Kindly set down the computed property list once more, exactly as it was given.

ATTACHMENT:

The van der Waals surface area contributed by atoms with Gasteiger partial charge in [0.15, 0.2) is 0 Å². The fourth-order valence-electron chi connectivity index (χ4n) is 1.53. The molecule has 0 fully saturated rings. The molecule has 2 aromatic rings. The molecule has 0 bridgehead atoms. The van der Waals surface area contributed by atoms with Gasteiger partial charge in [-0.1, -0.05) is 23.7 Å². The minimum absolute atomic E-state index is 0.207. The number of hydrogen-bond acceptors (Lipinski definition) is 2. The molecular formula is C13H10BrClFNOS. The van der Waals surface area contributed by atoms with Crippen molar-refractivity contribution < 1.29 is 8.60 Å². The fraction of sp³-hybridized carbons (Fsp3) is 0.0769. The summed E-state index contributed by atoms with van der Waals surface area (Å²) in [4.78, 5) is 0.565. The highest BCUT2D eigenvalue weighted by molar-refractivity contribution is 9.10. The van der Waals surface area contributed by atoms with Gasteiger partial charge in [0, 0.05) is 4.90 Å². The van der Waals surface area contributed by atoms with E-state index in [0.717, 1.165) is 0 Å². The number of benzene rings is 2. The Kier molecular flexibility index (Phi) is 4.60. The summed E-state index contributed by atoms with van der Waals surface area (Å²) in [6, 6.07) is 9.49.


The van der Waals surface area contributed by atoms with Gasteiger partial charge in [0.15, 0.2) is 0 Å². The fourth-order valence-electron chi connectivity index (χ4n) is 1.53. The molecule has 0 fully saturated rings. The molecule has 2 aromatic rings. The molecule has 0 bridgehead atoms. The van der Waals surface area contributed by atoms with Gasteiger partial charge in [-0.1, -0.05) is 23.7 Å². The minimum absolute atomic E-state index is 0.207. The number of hydrogen-bond acceptors (Lipinski definition) is 2. The molecular formula is C13H10BrClFNOS. The van der Waals surface area contributed by atoms with Crippen molar-refractivity contribution < 1.29 is 8.60 Å². The fraction of sp³-hybridized carbons (Fsp3) is 0.0769. The summed E-state index contributed by atoms with van der Waals surface area (Å²) in [4.78, 5) is 0.565. The highest BCUT2D eigenvalue weighted by molar-refractivity contribution is 9.10. The van der Waals surface area contributed by atoms with Gasteiger partial charge in [0, 0.05) is 4.90 Å². The van der Waals surface area contributed by atoms with E-state index in [0.717, 1.165) is 0 Å². The number of benzene rings is 2. The Kier molecular flexibility index (Phi) is 4.60. The summed E-state index contributed by atoms with van der Waals surface area (Å²) in [6, 6.07) is 9.49.